One of the largest members of the Falcon family is known as Gyr Falcon. They are about 2 feet long, and their weight is usually more than 4 pounds because they are huge. They can prey on a wide variety of animals and birds, from rabbits and gulls to other small birds.
This species is the fastest bird on Earth. Although they are very fast when flying in the air via wings, they reach their maximum speed during diving. During a dive, sometimes this bird travels 200 miles per hour or more! They use these dives to catch their prey before they know what happened to them.
These birds live throughout North Africa, Europe, the Middle East, and Asia. Sadly, this species is also endangered, and the IUCN has listed the Soccer Falcon as extremely endangered. Some of their most serious threats are habitat destruction and collisions with power lines that result in electrocution and death
Can Falcons Be Pets?
Falcons are Not Good Pets. But in some countries like the US, UK, France, etc., you have to take proper training and license to make them pets. But in UAE, India, Pakistan, etc., you do not have to take any permission or license to pet these beautiful creatures.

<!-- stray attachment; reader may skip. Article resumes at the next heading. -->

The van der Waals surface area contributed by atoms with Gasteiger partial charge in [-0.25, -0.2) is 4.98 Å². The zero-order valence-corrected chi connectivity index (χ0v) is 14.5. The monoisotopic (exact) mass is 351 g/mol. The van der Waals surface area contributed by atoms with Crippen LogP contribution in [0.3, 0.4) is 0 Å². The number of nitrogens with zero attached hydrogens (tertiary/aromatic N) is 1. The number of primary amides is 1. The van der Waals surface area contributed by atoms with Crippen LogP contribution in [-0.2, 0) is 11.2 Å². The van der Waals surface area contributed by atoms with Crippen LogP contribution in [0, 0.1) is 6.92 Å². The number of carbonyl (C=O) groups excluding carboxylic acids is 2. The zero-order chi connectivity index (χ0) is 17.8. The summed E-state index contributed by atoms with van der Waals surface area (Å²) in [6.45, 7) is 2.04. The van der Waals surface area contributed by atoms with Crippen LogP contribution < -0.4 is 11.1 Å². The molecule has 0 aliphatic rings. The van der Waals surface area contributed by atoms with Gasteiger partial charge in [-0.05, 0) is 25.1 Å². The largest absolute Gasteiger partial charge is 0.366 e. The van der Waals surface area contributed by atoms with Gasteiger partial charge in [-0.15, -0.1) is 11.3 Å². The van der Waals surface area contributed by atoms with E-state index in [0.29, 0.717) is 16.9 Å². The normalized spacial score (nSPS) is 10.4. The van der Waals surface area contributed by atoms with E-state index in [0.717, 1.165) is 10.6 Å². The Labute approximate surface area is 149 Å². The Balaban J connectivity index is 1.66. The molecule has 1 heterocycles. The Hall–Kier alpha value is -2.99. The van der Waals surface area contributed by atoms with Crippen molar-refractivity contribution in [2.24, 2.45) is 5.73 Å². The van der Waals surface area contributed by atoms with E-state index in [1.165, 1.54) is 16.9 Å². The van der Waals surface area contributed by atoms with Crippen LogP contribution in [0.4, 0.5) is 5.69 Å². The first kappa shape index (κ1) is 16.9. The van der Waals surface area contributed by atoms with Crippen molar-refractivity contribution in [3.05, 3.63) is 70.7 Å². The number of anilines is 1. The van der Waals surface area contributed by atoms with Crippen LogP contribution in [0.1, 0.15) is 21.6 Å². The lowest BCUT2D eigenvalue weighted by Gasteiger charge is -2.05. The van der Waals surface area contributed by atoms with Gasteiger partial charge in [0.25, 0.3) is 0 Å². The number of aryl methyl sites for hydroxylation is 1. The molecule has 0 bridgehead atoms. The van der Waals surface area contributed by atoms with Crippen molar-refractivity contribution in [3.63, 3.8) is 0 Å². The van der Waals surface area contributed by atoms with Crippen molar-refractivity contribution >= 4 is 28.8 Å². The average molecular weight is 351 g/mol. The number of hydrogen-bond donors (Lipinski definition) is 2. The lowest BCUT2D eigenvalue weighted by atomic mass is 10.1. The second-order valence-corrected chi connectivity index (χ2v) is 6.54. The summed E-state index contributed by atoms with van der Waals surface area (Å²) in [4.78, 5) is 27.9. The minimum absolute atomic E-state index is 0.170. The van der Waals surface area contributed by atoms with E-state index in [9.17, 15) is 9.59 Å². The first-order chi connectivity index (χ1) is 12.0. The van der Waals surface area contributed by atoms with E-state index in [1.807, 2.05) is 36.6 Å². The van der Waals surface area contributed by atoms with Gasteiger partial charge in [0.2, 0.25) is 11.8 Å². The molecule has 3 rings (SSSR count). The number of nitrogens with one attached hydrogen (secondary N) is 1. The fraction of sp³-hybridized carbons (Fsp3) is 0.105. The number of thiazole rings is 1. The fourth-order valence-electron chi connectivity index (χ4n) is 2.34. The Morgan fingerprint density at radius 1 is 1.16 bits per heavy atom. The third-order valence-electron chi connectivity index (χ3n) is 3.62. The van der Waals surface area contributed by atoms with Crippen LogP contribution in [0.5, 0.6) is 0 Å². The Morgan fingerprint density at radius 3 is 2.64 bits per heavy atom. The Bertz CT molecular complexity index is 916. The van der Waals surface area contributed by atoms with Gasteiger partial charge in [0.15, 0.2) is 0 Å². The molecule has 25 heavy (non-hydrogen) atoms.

Is it legal in the United States?
Yes, it is legal but under some terms and licenses. In the United States, Falconry requires both state and federal licenses to operate.
There are three possible ways given below from which you can own a pet Falcon in the US:
- Zoos and educational institutions are allowed to have falcons in captivity for entertainment or educational purposes
- “Rehabbers” that have obtained special licenses for “education” birds, which must be unreleasable (i.e., there is something wrong with it)